Cancer Care Doctors: DOs and MDs
At Comprehensive Cancer Centers we have a diverse team of medical professionals who treat our patients with compassionate care. This includes physicians who have credentials including Doctor of Medicine (MD) and Doctors of Osteopathic Medicine (DOs) practicing as doctors. Some patients may ask what the difference is for each of these doctors, and we offer the following to help answer that question.
What is the difference between Do and MD?
Comprehensive has both DOs and MDs taking care of patients at our multi-specialty practice comprising medical oncology, hematology, radiation oncology, breast surgery, pulmonary medicine, cancer genetic counseling and clinical research at treatment centers located throughout Southern Nevada.
Twenty five percent of medical students in the United States train at osteopathic medical schools. That number has grown in recent years, with the American Association of Colleges of Osteopathic Medicine reporting that first year enrollment at osteopathic medical schools increased by forty percent the past decade.
Criteria for applying to either an MD or DO program are largely the same, with both osteopathic and allopathic programs weighing university grade-point averages and Medical College Admission Test (MCAT) scores as part of rigorous and highly selective admissions processes. Curriculum is also largely the same structure, with students in each program spending much of their year to two years in a classroom and most of their training after that in clinical settings.
Doctors of Osteopathic Medicine are fully licensed physicians who practice in all areas of medicine, and define their approach differently than MDs, with what’s described as a whole-person approach to focus on the prevention of illnesses and injuries. DOs are trained to listen closely and partner with patients to help them get healthy and stay well.
Osteopathic medicine is a distinct branch of medical practice in the United States. The osteopathic philosophy of medicine sees an interrelated unity in all systems of the body, creating a focused on looking beyond symptoms to understand how lifestyle and environmental factors impact your wellbeing.
While primary care remains a strong focus for the osteopathic profession, DOs practice in all medical specialties. During medical school, they receive special training in the musculoskeletal system, your body’s interconnected system of nerves, muscles and bones. By combining this knowledge with advances in medical technology, they offer patients a comprehensive approach to care.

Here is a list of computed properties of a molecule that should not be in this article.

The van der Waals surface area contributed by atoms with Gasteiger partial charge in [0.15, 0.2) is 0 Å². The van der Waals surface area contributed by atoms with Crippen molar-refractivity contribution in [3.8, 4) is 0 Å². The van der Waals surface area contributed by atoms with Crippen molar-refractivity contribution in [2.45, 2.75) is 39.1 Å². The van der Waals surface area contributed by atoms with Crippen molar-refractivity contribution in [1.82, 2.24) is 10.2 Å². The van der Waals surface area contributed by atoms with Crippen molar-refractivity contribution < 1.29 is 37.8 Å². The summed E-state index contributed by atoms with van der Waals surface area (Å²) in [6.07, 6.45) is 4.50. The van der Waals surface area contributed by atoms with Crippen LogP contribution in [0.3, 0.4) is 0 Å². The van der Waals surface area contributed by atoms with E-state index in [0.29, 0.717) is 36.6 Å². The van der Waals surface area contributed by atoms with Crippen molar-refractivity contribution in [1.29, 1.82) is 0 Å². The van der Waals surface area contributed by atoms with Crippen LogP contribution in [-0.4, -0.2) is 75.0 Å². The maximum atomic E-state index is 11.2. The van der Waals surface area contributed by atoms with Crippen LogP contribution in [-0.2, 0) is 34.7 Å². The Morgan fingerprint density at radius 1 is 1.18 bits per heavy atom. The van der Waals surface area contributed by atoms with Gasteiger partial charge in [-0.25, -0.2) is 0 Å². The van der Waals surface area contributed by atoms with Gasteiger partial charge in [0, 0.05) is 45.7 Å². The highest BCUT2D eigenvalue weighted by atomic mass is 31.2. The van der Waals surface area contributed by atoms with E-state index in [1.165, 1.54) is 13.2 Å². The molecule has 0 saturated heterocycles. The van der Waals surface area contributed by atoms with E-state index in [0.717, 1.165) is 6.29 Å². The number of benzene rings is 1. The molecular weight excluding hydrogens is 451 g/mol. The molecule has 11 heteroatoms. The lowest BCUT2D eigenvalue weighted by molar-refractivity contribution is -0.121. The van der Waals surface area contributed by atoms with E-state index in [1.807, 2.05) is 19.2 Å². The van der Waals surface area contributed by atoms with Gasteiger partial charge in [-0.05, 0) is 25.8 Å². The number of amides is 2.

For Comprehensive’s MDs, they receive their degrees by studying Allopathic medicine, which refers to a system in which medical doctors and other healthcare professionals treat symptoms and diseases using drugs, radiation, or surgery. Also called biomedicine, conventional medicine, mainstream medicine, orthodox medicine, and Western medicine. Allopathic physicians receive an MD. Allopathic physicians can choose to practice in a number of different specialty areas, as well as build a career in teaching or research.
For MDs at Comprehensive Cancer, using that degree to participate in clinical research is an important part of their professional efforts with Comprehensive. The practice participates in more than 170 active clinical research studies each year and has helped develop more than 100 FDA-approved therapies.
After medical school, all MDs are required to complete further training. It is at this time that they will choose the clinical area they will pursue in greater depth. Physicians may choose from a number of different specialties that will vary in terms of the number of years of post-graduate training required.
Comprehensive Cancer is proud to have assembled a talented team of physicians with DO and MD degrees, all working together to provide world-class care to patients here in Southern Nevada, and many other patients who travel to the practice for care.
Comprehensive Cancer Centers Can Help
Physicians, both MD and DO, at Comprehensive Cancer Centers provide a variety of treatment options for cancer including chemotherapy, radiation therapy, breast surgery and world-class clinical research and immunotherapy. To schedule an appointment with the team at Comprehensive, please call 702-952-3350.
The content in this post is not intended to be a substitute for professional medical advice, diagnosis or treatment. Always seek the advice of qualified health providers with questions you may have regarding medical conditions.